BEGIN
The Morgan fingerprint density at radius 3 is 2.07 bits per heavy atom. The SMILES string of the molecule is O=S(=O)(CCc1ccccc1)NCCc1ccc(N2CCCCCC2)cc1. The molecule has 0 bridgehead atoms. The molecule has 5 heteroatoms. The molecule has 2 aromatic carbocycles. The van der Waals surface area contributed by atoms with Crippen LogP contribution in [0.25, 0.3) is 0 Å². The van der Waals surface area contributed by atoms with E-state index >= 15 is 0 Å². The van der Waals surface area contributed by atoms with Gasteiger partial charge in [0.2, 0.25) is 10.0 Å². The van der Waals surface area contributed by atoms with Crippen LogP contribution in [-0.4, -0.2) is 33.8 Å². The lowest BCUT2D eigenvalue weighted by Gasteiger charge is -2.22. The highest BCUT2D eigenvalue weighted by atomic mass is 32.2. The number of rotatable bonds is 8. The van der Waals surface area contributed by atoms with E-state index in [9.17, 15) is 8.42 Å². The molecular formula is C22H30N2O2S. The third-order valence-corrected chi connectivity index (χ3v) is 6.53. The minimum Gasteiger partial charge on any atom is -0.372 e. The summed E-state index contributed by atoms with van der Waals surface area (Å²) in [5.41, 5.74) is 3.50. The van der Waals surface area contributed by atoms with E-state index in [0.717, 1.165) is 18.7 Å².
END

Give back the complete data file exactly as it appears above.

The Morgan fingerprint density at radius 3 is 2.07 bits per heavy atom. The SMILES string of the molecule is O=S(=O)(CCc1ccccc1)NCCc1ccc(N2CCCCCC2)cc1. The molecule has 0 bridgehead atoms. The molecule has 5 heteroatoms. The molecule has 2 aromatic carbocycles. The van der Waals surface area contributed by atoms with Crippen LogP contribution in [0.25, 0.3) is 0 Å². The van der Waals surface area contributed by atoms with E-state index >= 15 is 0 Å². The van der Waals surface area contributed by atoms with Gasteiger partial charge in [0.2, 0.25) is 10.0 Å². The van der Waals surface area contributed by atoms with Crippen LogP contribution in [-0.4, -0.2) is 33.8 Å². The lowest BCUT2D eigenvalue weighted by Gasteiger charge is -2.22. The highest BCUT2D eigenvalue weighted by atomic mass is 32.2. The number of rotatable bonds is 8. The van der Waals surface area contributed by atoms with E-state index in [9.17, 15) is 8.42 Å². The molecular formula is C22H30N2O2S. The third-order valence-corrected chi connectivity index (χ3v) is 6.53. The minimum Gasteiger partial charge on any atom is -0.372 e. The summed E-state index contributed by atoms with van der Waals surface area (Å²) in [5.41, 5.74) is 3.50. The van der Waals surface area contributed by atoms with E-state index in [0.717, 1.165) is 18.7 Å².